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A growing number of employees and businesses are realizing that it's more economically feasible, more lucrative and more appropriate for work-life balance to embrace the digital-nomad lifestyle.
Upwork, a marketplace for online work, reports both an increase in the remote workforce and more acceptance of the practice in general, especially among younger generations. Particularly in the U.S., where jobs don’t always come with guaranteed benefits, the incentive to grind through a typical 9-to-5 in the office just isn’t there for many people.
Hotels are starting to cater to the lifestyle of digital nomads, with the Marriott brand leading the way.
Marriott embraces remote workers
Seeing an opportunity to serve as a host to remote workers and a catalyst for networking, Marriott has allocated two brands to market to Gen Z and millennial workers: Sheraton and Moxy. Each offers work spaces suitable to digital nomads.
Sheraton, a household name that used to exist under the Starwood brand, can perhaps be viewed as the older sibling of the two. The goal with Sheraton is to use the open, common spaces in the lobby to provide an incentive for remote workers to get out of their rooms and get work done using large community tables.
Moxy, on the other hand, caters to the young and wild at heart — the type of people that know they need to earn money somehow, but they’re not too worried about it. To paint a picture, these are probably the ones using ghost-writers for their Instagram captions, the app developers who need to find a decent marketing team, freelance bloggers looking for pitch ideas, and honest-to-goodness team collaborators bursting with enthusiasm.
The spaces at Moxy properties are similar to the ones at Sheraton, but they get turned into trendy hang-out spaces once the sun goes down.
Why hotels are jumping on the coworking bandwagon
Why would hotels try to capitalize on this? One possible reason is the social aspect of remote working. With a freelance job, you don’t get the social interaction of a workspace that comes with working at a physical location. With that, some freelance workers end up opting for hostels (at least some of the time) in order to meet people and collaborate.
Otherwise, they sign up for memberships at designated coworking spaces and can network there. But what if there isn’t a convenient coworking space around? What would entice a freelance worker to stay at a Sheraton or Moxy property? Perhaps it's due to the ease, cost-inclusiveness and social benefits of having a designated coworking space right there in your hotel. I would book a room based on that, and I know plenty of folks who would too.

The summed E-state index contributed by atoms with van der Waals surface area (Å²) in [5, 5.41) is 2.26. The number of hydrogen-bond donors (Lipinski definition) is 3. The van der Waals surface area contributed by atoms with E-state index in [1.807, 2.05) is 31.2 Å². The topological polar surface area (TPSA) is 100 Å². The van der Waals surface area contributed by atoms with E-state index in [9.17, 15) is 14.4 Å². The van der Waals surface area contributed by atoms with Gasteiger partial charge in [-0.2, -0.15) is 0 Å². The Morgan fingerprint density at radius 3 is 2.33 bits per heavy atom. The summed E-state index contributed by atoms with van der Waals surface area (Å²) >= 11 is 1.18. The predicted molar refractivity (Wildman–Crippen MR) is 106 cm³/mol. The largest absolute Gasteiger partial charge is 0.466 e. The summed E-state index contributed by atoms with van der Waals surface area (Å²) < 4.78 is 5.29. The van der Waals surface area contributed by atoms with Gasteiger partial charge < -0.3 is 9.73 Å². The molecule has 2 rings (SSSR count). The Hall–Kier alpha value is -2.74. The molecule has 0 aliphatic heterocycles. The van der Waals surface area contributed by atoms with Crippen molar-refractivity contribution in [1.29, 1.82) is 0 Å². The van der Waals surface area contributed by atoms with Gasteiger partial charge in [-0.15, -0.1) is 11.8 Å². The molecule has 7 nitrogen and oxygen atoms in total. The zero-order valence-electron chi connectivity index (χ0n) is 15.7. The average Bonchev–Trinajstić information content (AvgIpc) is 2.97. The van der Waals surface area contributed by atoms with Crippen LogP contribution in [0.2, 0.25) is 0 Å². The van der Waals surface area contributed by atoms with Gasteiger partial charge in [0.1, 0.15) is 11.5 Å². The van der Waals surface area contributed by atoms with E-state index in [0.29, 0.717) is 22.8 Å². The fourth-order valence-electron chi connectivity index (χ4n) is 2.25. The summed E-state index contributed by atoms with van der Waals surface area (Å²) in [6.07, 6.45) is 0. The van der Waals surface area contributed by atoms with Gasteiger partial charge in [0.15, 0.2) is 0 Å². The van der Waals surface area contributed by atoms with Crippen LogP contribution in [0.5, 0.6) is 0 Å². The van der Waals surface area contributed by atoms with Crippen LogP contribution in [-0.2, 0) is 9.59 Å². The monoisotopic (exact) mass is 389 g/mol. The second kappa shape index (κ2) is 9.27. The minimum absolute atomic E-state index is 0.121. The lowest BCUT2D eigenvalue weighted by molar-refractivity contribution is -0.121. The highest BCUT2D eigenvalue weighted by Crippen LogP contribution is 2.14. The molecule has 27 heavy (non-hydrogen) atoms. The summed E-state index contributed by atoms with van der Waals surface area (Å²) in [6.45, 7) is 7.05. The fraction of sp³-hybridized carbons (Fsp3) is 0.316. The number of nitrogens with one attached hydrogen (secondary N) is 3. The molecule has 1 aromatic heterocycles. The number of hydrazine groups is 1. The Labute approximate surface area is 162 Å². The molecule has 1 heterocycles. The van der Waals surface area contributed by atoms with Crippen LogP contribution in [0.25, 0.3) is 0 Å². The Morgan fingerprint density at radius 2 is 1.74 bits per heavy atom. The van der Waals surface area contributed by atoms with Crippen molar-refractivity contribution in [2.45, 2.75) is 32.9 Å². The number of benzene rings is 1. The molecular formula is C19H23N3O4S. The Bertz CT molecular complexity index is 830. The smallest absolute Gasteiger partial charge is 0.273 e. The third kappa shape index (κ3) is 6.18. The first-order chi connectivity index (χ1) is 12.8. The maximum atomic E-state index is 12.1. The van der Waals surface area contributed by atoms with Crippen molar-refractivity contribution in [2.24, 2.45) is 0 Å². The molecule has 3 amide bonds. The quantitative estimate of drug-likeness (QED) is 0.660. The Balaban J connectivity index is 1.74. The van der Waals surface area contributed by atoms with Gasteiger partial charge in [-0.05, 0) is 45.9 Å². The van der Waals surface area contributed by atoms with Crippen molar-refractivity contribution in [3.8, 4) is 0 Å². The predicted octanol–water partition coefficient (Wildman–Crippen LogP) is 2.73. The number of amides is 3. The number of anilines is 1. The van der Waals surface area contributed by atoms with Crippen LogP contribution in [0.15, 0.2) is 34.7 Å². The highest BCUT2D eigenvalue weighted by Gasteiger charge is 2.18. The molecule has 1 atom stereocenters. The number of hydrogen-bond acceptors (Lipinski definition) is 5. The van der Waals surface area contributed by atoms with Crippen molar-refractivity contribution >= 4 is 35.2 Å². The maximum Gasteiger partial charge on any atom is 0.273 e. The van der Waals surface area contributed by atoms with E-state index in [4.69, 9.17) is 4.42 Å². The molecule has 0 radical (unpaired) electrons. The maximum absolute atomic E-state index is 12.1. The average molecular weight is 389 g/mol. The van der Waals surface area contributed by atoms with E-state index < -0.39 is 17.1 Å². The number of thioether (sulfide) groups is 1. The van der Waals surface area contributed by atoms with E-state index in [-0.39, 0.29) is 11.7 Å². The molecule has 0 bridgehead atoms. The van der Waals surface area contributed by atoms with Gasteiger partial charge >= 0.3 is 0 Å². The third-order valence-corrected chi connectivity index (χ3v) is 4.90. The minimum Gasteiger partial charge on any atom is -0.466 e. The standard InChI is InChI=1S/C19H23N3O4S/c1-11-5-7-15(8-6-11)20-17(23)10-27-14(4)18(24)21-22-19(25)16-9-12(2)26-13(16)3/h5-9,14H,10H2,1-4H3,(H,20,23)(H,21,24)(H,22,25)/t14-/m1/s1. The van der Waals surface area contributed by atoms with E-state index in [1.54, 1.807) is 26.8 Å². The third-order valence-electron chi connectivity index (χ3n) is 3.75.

Accessing coworking spaces with the The Business Platinum® Card from American Express
If you're a remote worker interested in checking out stand-alone coworking spaces worldwide, consider applying for the The Business Platinum® Card from American Express. Not only is the $595 annual fee offset by the opportunity to earn 5x points on travel, $200 in airline fee credits and lounge access. This card also currently comes with a year-long membership to WeWork, which lends access to more than 300 coworking spaces around the world. The WeWork promotion ends Dec. 31, 2019. Terms apply.
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You want a travel credit card that prioritizes what’s important to you. Here are our picks for the best travel credit cards of 2019, including those best for:
Airline miles and a large bonus: Chase Sapphire Preferred® Card
No annual fee: Wells Fargo Propel American Express® card
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Planning a trip? Check out these articles for more inspiration and advice: American Express Business Platinum review: Worth the fee for heavy travelers Find the best travel credit card for you 36 Benefits of the American Express Platinum Card